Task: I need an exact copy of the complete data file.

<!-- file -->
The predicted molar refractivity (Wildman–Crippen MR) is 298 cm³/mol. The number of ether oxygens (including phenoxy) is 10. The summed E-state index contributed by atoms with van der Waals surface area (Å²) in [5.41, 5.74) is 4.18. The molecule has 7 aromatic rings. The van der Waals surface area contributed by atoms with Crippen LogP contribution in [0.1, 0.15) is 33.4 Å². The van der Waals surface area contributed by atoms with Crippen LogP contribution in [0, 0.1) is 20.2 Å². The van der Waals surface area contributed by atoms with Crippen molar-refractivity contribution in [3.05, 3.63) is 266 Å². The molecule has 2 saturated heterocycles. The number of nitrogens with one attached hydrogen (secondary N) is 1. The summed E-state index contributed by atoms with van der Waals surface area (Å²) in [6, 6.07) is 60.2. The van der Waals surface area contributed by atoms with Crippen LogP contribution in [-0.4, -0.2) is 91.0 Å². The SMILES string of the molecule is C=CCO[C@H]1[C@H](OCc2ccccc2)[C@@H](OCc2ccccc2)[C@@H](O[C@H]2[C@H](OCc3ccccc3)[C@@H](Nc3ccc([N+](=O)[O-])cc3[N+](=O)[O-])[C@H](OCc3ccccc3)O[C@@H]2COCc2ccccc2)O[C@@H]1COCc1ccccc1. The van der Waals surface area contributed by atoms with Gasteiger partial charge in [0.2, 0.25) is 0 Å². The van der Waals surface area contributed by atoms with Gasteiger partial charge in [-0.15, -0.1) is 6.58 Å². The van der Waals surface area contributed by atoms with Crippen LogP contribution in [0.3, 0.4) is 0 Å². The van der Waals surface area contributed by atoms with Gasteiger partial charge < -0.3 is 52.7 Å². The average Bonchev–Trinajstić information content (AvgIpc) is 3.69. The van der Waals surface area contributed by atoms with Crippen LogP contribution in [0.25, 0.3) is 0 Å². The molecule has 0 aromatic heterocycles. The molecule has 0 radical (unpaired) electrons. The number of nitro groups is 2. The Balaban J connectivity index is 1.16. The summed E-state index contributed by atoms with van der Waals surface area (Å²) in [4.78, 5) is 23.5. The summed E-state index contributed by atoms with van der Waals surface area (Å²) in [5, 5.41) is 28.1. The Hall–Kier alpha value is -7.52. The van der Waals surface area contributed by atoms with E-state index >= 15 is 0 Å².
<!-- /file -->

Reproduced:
The predicted molar refractivity (Wildman–Crippen MR) is 298 cm³/mol. The number of ether oxygens (including phenoxy) is 10. The summed E-state index contributed by atoms with van der Waals surface area (Å²) in [5.41, 5.74) is 4.18. The molecule has 7 aromatic rings. The van der Waals surface area contributed by atoms with Crippen LogP contribution in [0.1, 0.15) is 33.4 Å². The van der Waals surface area contributed by atoms with Crippen LogP contribution in [0, 0.1) is 20.2 Å². The van der Waals surface area contributed by atoms with Crippen molar-refractivity contribution in [3.05, 3.63) is 266 Å². The molecule has 2 saturated heterocycles. The number of nitrogens with one attached hydrogen (secondary N) is 1. The summed E-state index contributed by atoms with van der Waals surface area (Å²) in [6, 6.07) is 60.2. The van der Waals surface area contributed by atoms with Crippen LogP contribution in [-0.4, -0.2) is 91.0 Å². The SMILES string of the molecule is C=CCO[C@H]1[C@H](OCc2ccccc2)[C@@H](OCc2ccccc2)[C@@H](O[C@H]2[C@H](OCc3ccccc3)[C@@H](Nc3ccc([N+](=O)[O-])cc3[N+](=O)[O-])[C@H](OCc3ccccc3)O[C@@H]2COCc2ccccc2)O[C@@H]1COCc1ccccc1. The van der Waals surface area contributed by atoms with Gasteiger partial charge in [0.2, 0.25) is 0 Å². The van der Waals surface area contributed by atoms with Gasteiger partial charge in [-0.15, -0.1) is 6.58 Å². The van der Waals surface area contributed by atoms with Crippen LogP contribution in [0.3, 0.4) is 0 Å². The van der Waals surface area contributed by atoms with Gasteiger partial charge < -0.3 is 52.7 Å². The average Bonchev–Trinajstić information content (AvgIpc) is 3.69. The van der Waals surface area contributed by atoms with Crippen LogP contribution in [0.25, 0.3) is 0 Å². The molecule has 0 aromatic heterocycles. The molecule has 0 radical (unpaired) electrons. The number of nitro groups is 2. The Balaban J connectivity index is 1.16. The summed E-state index contributed by atoms with van der Waals surface area (Å²) in [4.78, 5) is 23.5. The summed E-state index contributed by atoms with van der Waals surface area (Å²) in [5, 5.41) is 28.1. The Hall–Kier alpha value is -7.52. The van der Waals surface area contributed by atoms with E-state index >= 15 is 0 Å².